I can’t watch “Redrum” and not hark back to “Mind’s Eye” (5×16), an episode that is similar in a lot of ways. It features a guest star well-respected in movies and television. The featured guest star plays the protagonist rather than the focus being on our two leads. It’s also a fairly quiet, psychological mind game of an episode. Like “Mind’s Eye”, “Redrum” both works and doesn’t work for all the above reasons.

This was the third episode filmed but the sixth episode aired of Season 8. I actually can’t imagine this playing right after “Without” (8×2) as the episode that introduces Scully and Doggett as a partnership. For one thing, it wouldn’t make sense for us to see Scully and Doggett working fairly comfortably together without seeing how that evolution happened. For another thing, in order for a series to temporarily ignore its leads, its leads have to be so established and their relationships so understood by the viewers that you can take a storytelling detour without the audience losing interest or getting lost. That’s why “Hungry” (7×1) could tell its story completely from the monster’s perspective, because the audience knows Mulder and Scully like the back of its proverbial hand.

Truth is, it’s still too soon. With only three episodes as partners under their belt, we still don’t know Scully and Doggett very well at all. Sixth is better than third, but it’s not great.

The bigger issue for me, though, is that Scully and Doggett aren’t merely peripheral they’re replaceable. There’s nothing about this episode that requires the characters of John Doggett or Dana Scully. Martin Wells could’ve had any old friend who was in law enforcement, anyone who would have been willing to let him stay the night at his place. There’s nothing about Doggett in particular that makes him necessary for this episode. And as for Scully, she’s just tagging along. She too could have been anybody. That tacked on speech about how Martin Wells may already have the answers within him is just that, tacket on. It doesn’t make sense in context that she would humor him and believing his story under the circumstances is not like Scully at all. No, those thoughts had to occur to Martin Wells for the plot to go forward and Scully was just the vehicle used to bring them to him.

To compare again, “Mind’s Eye” required Fox Mulder. No one else would have responded to protagonist Marty or have known how to help her even if they did. And back to “Hungry”, the forward movement of the plot is dependent on the particular rhythms of the way in which Mulder and Scully solve cases. It depends on us to know those rhythms and to be able to follow along without sheet music, without having to hear Mulder and Scully say what they’re thinking.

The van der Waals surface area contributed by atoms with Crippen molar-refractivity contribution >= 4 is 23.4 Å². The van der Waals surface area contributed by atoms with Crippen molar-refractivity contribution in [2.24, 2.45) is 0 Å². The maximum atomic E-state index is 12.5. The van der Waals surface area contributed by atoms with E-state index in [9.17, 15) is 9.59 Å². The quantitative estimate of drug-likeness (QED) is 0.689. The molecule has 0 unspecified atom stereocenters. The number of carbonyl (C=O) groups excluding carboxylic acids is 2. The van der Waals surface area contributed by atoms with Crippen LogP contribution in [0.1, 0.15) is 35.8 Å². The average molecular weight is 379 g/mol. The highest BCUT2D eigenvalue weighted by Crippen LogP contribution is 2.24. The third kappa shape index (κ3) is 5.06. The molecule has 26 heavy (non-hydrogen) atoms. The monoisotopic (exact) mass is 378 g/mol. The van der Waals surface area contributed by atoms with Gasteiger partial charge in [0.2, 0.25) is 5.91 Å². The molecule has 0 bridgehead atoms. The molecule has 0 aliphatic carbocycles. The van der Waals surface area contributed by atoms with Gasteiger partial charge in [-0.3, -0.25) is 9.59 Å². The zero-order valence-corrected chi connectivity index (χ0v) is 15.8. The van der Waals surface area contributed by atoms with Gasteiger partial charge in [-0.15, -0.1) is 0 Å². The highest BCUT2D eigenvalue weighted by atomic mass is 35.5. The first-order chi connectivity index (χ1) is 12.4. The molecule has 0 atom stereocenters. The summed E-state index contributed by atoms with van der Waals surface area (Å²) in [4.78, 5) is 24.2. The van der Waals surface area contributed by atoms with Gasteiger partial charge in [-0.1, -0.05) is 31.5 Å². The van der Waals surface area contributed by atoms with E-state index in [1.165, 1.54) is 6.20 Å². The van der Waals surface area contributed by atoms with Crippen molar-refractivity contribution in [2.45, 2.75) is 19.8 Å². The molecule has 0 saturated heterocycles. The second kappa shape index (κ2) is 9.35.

I’m sure this sounds unfairly minute and it probably is. I do think “Redrum” is a good piece of television but I don’t think it’s a great X-File. It would have made a better television movie, extended and without token appearances by our two leads.

Guest star Joe Morton’s acting is great and the concept is good. The message is thoughtful: Painful though it may be, you need to face up to who you are before it’s too late because justice is coming.

Even so, I remember being bored with it the first time I saw it. All I wanted was some more information on Mulder’s whereabouts, pleasethankyou. In lieu of that I would take a creepy campfire tale. This time it kept my interest, but I still wasn’t engaged. I wasn’t exactly engaged with “Invocation” (8×6) either, but at least that gave me atmosphere and more information about Doggett. At least I was watching characters I was already emotionally invested in.

Verdict:

And that’s all I have to say about that. “Redrum” is neither here nor there for me. I like it as a piece but I don’t feel it an an X-File, so there’s nothing to get worked up about. Oh, except for a Danny Trejo sighting. Because I love it when The X-Files and Breaking Bad meet.

B

Musings:

I could’ve done without that spider just fine.

Doggett, I’m pretty sure that entry was unlawful.

There are echoes of “Monday” (6×15) here too, but there the same day repeated until someone made the right choice. Here, someone sees the future their actions lead to and gets a chance to do the past over.

Timeline Problems – This episode takes place in December. Scully found out she was pregnant in May. Thoughts?

I know he’s been in just about everything, but Joe Morton imprinted on me in childhood as Whitley’s one-time love interest and Dwayne’s rival on A Different World.

Also, the actress who plays his attorney, Bellamy Young, gives me Law and Order flashbacks.

“So put on that engineering hat, Casey Jones, because you’ve got a whole lot of trains to be pulling…” – The strangest cultural reference to ever come out of the mouth of a fictional prison roommate.

Someone fact check me, but isn’t this the second time we’ve heard the phrase “This is not happening”? The first time was “Jose Chung’s ‘From Outer Space’” (3×20). The third time I’d rather not remember at the moment.

Mercy triumphs over justice.

Best Quotes:

Trina: M… Mr. Wells, I…

Martin Wells: Trina, you knew about the Nanny-cam, didn’t you? You told the killer about it. You must have given him my key card, too.

Trina: Mr. Wells, I.. I… I wasn’t even there that night.

Doggett: First thing you’re supposed to say is: “What nanny-cam?”

———————–

Martin Wells: Are you trying to tell me that your brother is not a drug dealer?

Cesar Ocampo: My brother was a busboy when you sent him up. He had two strikes on him. He wasn’t dealing no more. You sent him up for who he used to be… and ’cause it was easy.

Mind’s Eye 5×16: I have the same pair of pants.


The blind leading the blind.